Did you know that patients say they are most likely to get screened if they hear a strong recommendation from their doctor?
So, please prioritize colorectal cancer screening in your treatment of patients ages 50 to 75.
- Don’t just mention it—strongly recommend that your patients get screened, and follow up to be sure they do.
- Consider sharing this information in your conversations.You can also help spread the word by empowering patients who’ve already been screened to talk about their experience with people they know.
- Download this quick reference guide. It’s a great resource for you and your staff about colorectal cancer screening best practices, screening options, insurance coverage and other resources.
- Please also download and print this flyer and post it in your waiting and exam rooms.
The U.S. Preventive Services Task Force recommends colorectal cancer screening for all men and women ages 50-75. African American men and women should begin screening at age 45, according to the American College of Gastroenterology. Those with a family history of colorectal cancer should begin screening at age 40 or earlier (or 10 years before the age at diagnoses of the youngest case).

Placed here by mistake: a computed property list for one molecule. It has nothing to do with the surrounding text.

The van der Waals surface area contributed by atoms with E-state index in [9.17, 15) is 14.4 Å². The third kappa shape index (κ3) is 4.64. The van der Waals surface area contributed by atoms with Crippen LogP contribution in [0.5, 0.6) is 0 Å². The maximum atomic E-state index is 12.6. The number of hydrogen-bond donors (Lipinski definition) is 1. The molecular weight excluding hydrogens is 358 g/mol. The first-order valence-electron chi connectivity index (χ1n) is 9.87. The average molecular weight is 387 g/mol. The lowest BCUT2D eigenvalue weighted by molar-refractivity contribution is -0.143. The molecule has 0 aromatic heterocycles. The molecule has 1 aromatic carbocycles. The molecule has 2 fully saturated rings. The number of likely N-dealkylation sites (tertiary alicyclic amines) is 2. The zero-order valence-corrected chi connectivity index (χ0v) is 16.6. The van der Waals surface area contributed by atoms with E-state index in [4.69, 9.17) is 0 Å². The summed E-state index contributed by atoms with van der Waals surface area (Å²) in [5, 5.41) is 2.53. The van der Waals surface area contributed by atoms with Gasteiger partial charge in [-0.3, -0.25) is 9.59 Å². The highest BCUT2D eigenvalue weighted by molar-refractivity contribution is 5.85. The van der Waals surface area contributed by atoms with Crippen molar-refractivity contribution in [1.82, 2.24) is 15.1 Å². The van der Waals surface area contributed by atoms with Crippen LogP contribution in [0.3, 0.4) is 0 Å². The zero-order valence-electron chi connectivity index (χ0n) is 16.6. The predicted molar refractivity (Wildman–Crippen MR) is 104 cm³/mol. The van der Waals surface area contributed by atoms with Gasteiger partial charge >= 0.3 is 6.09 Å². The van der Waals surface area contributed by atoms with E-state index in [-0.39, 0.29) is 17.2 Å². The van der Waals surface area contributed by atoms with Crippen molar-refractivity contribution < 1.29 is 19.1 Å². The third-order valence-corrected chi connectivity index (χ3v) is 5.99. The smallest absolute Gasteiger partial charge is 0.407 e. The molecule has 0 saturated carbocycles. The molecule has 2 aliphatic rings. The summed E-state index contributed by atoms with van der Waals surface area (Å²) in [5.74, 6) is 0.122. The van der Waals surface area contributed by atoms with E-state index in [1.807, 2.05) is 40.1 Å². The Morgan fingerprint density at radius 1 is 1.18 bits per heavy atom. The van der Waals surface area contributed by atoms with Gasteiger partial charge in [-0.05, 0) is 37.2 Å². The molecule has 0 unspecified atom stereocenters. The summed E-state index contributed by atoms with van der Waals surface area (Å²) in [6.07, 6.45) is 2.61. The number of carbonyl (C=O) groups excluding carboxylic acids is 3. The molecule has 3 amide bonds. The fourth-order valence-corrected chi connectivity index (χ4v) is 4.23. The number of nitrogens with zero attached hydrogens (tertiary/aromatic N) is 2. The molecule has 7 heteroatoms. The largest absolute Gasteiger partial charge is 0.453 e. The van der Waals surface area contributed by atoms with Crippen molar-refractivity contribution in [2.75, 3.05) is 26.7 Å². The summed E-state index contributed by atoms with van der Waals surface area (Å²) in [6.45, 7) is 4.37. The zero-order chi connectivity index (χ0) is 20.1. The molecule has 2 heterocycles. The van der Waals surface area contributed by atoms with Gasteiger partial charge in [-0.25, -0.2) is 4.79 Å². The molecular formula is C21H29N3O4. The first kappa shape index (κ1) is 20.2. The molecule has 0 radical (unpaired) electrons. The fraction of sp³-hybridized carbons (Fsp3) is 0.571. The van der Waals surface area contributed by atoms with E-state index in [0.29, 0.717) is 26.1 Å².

I had my first colonoscopy in my 30s because of my family history. My grandfather had colon cancer; he died after it spread to his liver. When my sister and mother were screened, the doctors removed polyps, and now they’re fine. If the procedure is a little uncomfortable, a little embarrassing, just remember: If colon cancer is detected early, it can be treated and you can go on to live a very long life. We need to drop that guard down and look at the big picture.
Jeff Johnson- juvenile probation officer for Deschutes County, Bend